Larsblog - beer

Pihtla, a farmhouse brewery on Saaremaa

Koduõlu is one of the few farmhouse styles that you can actually buy right now, thanks to the commercial brewery Pihtla Õlleköök, in the village of Pihtla on Saaremaa island in Estonia. They make a number of beers, but the star is undoubtedly their koduõlu, called Pihtla Õlu. As far as I know, that's the only koduõlu that's easily available at the moment. It's even served in Tallinn, at Põrgu, and maybe other places, too. ...

Read | 2018-02-13 16:02 | 2 comment(s)

Meelis Sepp, maltster and brewer

From Setomaa we drove right across all of Estonia to the west coast, then took the ferry over to the island of Muhu. From there we took the bridge over to the island of Saaremaa, the second biggest island in the Baltic, after Gotland. Saaremaa is famous for its farmhouse brewing, in a style known as "koduõlu", meaning "home beer." We have an appointment with Meelis Sepp, a farmer and brewer in Kõrkkula, in the south-western part of the island. ...

Read | 2018-01-28 13:57 | 4 comment(s)

Taarka Tarõ: A Seto restaurant

From the festival in Värska we drove on lonely forest roads to Obinitsa. The landscape here is mostly thick forest, with the occasional field here and there. At Obinitsa is a museum of Seto culture, and our main destination for the day, the Seto restaurant Taarka Tarõ, which is named after famous Seto singer Hilana Taarka. ...

Read | 2017-11-12 11:32 | 2 comment(s)

Seto kingdom day

In south-eastern Estonia, and across the border in Russia, lives the Seto people. They have kept many of their ancient traditions, and one of them is the traditional farmhouse brewing. Every summer they arrange Seto Kingdom Day, a kind of fair celebrating their traditions, and of course they serve traditional Seto koduõlu as part of it. So in the summer of 2016 we attended the festival to see what their beer was like. ...

Read | 2017-11-05 10:36 | 2 comment(s)

"Kveik" - what does it mean?

I've been writing about kveik for about four years now, and that word, which seemed so crystal clear to begin with, is now beginning to confuse people. So, let's see if we can set things straight. That's not easy with a word that's already in active use around the globe, but let's at least try. ...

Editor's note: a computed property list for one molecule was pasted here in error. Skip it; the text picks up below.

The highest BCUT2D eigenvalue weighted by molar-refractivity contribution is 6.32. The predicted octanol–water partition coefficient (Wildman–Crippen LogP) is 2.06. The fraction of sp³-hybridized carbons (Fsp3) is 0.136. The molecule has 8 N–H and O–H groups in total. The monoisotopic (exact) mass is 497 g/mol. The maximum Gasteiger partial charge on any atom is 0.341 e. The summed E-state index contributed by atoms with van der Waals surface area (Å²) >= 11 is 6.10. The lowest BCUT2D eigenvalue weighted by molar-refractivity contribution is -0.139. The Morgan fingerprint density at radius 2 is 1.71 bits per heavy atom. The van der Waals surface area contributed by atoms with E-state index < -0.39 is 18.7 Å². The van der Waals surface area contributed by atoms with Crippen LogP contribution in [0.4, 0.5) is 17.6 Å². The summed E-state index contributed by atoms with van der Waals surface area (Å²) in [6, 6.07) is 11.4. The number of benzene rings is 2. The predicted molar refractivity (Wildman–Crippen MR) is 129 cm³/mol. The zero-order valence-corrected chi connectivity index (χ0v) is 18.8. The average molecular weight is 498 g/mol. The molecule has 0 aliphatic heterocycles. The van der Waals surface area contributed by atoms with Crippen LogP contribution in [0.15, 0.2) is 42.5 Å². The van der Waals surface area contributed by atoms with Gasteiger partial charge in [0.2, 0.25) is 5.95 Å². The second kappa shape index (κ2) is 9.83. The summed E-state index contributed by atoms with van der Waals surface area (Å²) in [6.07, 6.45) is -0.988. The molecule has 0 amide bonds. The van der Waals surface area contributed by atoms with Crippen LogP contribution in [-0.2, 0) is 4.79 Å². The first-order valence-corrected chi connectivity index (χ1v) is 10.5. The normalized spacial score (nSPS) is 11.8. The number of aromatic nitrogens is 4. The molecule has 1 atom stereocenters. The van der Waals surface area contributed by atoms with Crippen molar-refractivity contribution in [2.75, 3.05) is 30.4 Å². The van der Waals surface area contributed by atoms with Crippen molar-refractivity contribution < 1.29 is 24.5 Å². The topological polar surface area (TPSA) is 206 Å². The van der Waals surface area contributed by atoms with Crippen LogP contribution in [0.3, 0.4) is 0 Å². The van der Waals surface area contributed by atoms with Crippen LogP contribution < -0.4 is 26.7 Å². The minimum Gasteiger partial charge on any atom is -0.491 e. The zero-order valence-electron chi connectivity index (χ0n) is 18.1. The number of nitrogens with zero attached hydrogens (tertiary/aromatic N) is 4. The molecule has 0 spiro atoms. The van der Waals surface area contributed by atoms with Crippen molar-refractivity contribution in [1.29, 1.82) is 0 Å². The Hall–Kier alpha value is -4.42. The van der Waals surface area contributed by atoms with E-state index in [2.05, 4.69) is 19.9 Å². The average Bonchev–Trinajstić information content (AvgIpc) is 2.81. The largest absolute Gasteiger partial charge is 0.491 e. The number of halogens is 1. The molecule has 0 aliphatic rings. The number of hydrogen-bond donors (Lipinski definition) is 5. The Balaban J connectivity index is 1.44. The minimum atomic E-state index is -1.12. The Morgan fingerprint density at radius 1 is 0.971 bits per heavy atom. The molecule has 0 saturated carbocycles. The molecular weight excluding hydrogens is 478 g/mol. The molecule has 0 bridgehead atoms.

Read | 2017-10-29 11:26 | 13 comment(s)

A family tree for kveik

In 2016 I was contacted by Canadian researcher Richard Preiss. He wanted to do research on the kveik cultures I had collected, and after a while we agreed to set up a collaboration. Since then I've been sending a part of every farmhouse yeast I collect to Richard, and he has been keeping me up to date on his findings. Since this was ongoing research I haven't revealed his findings, but now a paper by Preiss, Tyrawa, and van der Merwe has been submitted to a journal, and everything is out in the open. ...

Read | 2017-10-06 10:02 | 9 comment(s)

Emil Chr. Hansen and the yeast revolution

In the late summer of 1883, disaster struck at the Carlsberg brewery in Copenhagen. The beer started smelling off, and had an unpleasant bitter taste. The dreaded "yeast sickness" had hit Carlsberg, a heavy blow to brewery owner Jacobsen, who used to boast that Carlsberg had never had this problem and were still using the original yeast Jacobsen brought from southern Germany four decades before. ...

Read | 2017-09-10 14:05 | 7 comment(s)

Pasteur and the beer of national revenge

Pasteur was already a scientific icon when he decided to work on brewer's yeast. He had done revolutionary work on wine-making, dairy production, silk worms, and important theoretical work in chemistry and biology. His reason for taking up work on beer was rather surprising: he wanted national revenge over Germany. Germany attacked France in July 1870, causing his only son to enlist and interrupting construction of Pasteur's laboratory. ...

Read | 2017-09-03 13:40 | 5 comment(s)

Farmhouse ale festival 2016

Last year the first ever festival wholly dedicated to farmhouse ale (I think), Norsk Kornølfestival 2016, was held in Hornindal in western Norway. "Kornøl" is the local name for farmhouse ale, so the name really means "Norwegian farmhouse ale festival," and that's what it was. ...

Read | 2017-08-12 14:21 | 3 comment(s)

A family tree for brewer's yeast

I wrote a series of blog posts on the family tree of yeast, starting at the very top and continuing all the way down to the family of yeast species. The story doesn't end there, however, because within the species of Saccharomyces cerevisiae (ale yeast) the different strains form a family tree of their own. However, when I wrote those blog posts in 2015 the shape of this tree was poorly understood. ...

Read | 2017-08-08 09:09 | 8 comment(s)

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